A fair analysis. My view is that WTI oil prices are likely to rally to around 70 by the end of this year or early next year. Then I expect WTI oil prices to get stuck in the low 70s for at least 1-2 years, because a lot of domestic supply can be produced in that price range. So I don't think the 80-85 scenario will happen until 2018 at the earliest. So the oil business has become more of a cost reduction game for the next few years. If GDP can continue to bring down drilling costs in the TMS, I think the stock price can go to at least 10 and possibly up to 19 if they are very successful at cost reductions. For the stock price to reach 10, they also need to sell their EFS acreage for a reasonably high price.
Their drilling costs in the TMS have dropped substantially this year, and royalty burden is low in the TMS. Check the latest management presentation. I'm not selling any shares.
This bear raid is such a yawner. I think it started with short selling by hedge funds, which triggered some stop loss orders just below $2. I'm not selling any shares, and I'll be buying when oil starts rallying this Fall.
GDP has a massive asset base, and they could sell some acreage if necessary to increase liquidity. Their drilling costs have dropped substantially in the TMS and they can make good returns on investment in the TMS at $65 oil prices. (See latest management presentation.) Rumors of serious financial problems are false.
GDP's drilling costs in the TMS are way down from last year's drilling costs, Drilling days are way down this year. Completion costs are also way down, and service costs are generally lower in the TMS (following the trend of much lower service costs this year in the US). The royalty burden is also below average in the TMS, and transportation costs to refineries should be lower than in the Bakken. Check the latest management presentation on GDP's website.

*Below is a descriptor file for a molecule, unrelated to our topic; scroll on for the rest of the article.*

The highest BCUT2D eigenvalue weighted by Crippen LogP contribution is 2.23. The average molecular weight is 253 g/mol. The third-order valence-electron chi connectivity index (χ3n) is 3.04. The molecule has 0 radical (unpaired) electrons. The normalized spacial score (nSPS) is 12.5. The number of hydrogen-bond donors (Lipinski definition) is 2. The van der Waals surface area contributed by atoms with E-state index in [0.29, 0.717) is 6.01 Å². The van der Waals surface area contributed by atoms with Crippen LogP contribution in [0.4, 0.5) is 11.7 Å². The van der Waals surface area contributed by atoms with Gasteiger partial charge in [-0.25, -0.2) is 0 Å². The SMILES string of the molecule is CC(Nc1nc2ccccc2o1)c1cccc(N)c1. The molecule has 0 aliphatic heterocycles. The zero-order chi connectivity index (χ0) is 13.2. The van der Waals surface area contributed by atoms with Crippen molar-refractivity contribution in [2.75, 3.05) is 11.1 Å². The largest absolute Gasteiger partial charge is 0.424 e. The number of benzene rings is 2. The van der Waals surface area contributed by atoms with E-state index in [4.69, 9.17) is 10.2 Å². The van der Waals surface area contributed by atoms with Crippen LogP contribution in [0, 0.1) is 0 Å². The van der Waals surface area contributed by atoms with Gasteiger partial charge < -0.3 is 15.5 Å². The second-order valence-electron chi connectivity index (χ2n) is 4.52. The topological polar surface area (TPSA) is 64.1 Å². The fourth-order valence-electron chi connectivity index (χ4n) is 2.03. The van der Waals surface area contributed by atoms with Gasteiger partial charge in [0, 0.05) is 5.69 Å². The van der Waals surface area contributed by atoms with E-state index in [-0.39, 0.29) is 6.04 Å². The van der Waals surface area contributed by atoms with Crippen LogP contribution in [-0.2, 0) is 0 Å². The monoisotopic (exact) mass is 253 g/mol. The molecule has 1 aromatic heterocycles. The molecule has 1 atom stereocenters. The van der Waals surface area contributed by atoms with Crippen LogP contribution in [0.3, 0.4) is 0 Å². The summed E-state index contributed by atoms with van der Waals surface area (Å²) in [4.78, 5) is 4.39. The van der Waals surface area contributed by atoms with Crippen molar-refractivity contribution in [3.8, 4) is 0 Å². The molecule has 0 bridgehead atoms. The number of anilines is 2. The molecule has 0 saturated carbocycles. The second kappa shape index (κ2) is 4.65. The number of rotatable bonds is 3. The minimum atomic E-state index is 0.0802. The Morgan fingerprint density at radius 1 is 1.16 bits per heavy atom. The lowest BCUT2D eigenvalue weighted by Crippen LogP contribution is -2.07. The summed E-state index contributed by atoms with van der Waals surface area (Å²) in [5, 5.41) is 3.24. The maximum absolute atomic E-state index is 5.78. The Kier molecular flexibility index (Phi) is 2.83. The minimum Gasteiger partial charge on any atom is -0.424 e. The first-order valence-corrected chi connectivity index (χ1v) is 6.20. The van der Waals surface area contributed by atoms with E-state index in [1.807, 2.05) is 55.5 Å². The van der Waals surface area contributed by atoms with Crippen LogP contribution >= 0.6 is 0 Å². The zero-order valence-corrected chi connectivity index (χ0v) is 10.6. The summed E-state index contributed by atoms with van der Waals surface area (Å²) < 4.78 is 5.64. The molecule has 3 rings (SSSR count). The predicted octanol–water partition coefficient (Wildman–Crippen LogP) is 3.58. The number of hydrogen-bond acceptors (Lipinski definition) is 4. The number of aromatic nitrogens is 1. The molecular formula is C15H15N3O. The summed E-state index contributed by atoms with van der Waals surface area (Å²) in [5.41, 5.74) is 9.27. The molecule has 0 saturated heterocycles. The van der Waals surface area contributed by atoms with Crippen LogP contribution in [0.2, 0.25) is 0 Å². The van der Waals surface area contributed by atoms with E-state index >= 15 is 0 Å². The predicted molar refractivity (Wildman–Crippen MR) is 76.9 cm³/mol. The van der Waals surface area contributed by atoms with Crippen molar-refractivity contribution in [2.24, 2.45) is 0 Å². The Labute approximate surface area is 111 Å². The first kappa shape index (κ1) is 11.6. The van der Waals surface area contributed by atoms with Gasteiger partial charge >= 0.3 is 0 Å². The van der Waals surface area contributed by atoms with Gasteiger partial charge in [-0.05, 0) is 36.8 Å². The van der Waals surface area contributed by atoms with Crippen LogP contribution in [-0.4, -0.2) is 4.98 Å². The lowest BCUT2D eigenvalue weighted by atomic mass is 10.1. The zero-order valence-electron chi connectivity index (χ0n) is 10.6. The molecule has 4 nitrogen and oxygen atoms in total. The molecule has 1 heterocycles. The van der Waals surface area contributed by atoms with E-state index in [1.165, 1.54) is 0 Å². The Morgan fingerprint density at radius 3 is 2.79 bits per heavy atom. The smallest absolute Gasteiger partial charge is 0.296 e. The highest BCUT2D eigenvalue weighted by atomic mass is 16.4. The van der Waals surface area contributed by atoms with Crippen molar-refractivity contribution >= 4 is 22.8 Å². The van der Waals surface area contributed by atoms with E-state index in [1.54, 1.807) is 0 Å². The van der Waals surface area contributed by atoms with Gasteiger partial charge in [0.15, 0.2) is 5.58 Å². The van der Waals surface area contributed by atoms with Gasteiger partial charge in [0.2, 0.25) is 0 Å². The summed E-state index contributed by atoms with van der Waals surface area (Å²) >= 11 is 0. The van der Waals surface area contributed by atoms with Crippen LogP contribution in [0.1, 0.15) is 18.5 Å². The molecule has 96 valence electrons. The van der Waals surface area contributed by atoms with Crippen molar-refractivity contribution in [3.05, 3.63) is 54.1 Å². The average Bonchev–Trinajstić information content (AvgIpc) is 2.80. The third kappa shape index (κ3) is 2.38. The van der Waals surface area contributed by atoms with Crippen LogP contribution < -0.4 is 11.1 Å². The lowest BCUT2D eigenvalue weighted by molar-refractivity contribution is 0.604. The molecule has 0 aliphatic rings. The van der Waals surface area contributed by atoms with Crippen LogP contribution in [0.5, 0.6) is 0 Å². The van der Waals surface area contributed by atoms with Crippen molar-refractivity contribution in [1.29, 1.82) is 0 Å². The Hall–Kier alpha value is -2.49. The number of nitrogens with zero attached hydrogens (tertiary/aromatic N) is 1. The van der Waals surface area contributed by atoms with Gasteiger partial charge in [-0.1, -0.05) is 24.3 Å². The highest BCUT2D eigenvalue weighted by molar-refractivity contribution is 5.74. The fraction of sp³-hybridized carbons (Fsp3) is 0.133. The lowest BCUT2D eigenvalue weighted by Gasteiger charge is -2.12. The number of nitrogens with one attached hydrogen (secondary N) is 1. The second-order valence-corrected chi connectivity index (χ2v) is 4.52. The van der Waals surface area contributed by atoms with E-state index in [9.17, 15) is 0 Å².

The oil industry used to be a stodgy, slow-moving industry. Now it's extremely dynamic and you have to read the latest material continuously to stay on top of the current situation. Drilling and completion costs are dropping rapidly throughout America. There are some good articles on declining production costs on the Seeking Alpha website.
This bear raid is a big yawner to me. I'm holding a very minor long position, and I won't add more until oil prices rally in the Fall. But I'm not selling any shares either, unless the company's fundamentals actually decline.
I think GDP is not in serious financial distress. This company needs higher oil prices to pay for drilling over the long run. The stock market wants higher oil prices immediately...today. But US oil production is probably not going to drop significantly until late in this Summer or early in the Fall, when oil prices should rally. That is because it takes about six months from the time an oil well is started until it is completed and tied into a pipeline for sales. That means here in June, we're still adding production from wells started in December, before the big plunge in oil rig count.
This is a typical summer bear raid, when trading volumes are lower and there's less institutional buying. There could have been some margin calls today also. This company has a massive resource base, but obviously they need higher oil prices, which should arrive in a few months.
There's a good article on the Seeking Alpha website about declining oil production costs. You should be able to find it with a search on the symbol QEP.
Production costs per barrel are dropping along with oil prices, because of improved drilling and completion methods and lower service costs.. Return on investment for the best wells is fairly high now assuming $60 oil. Hopefully LGCY can bring down its production costs substantially.
I have a minor long position in LGCY. I'm not going to add to that position until WTI oil moves into the high 60s (...hopefully later this year). I might trade LGCY long as it moves up into the next distribution.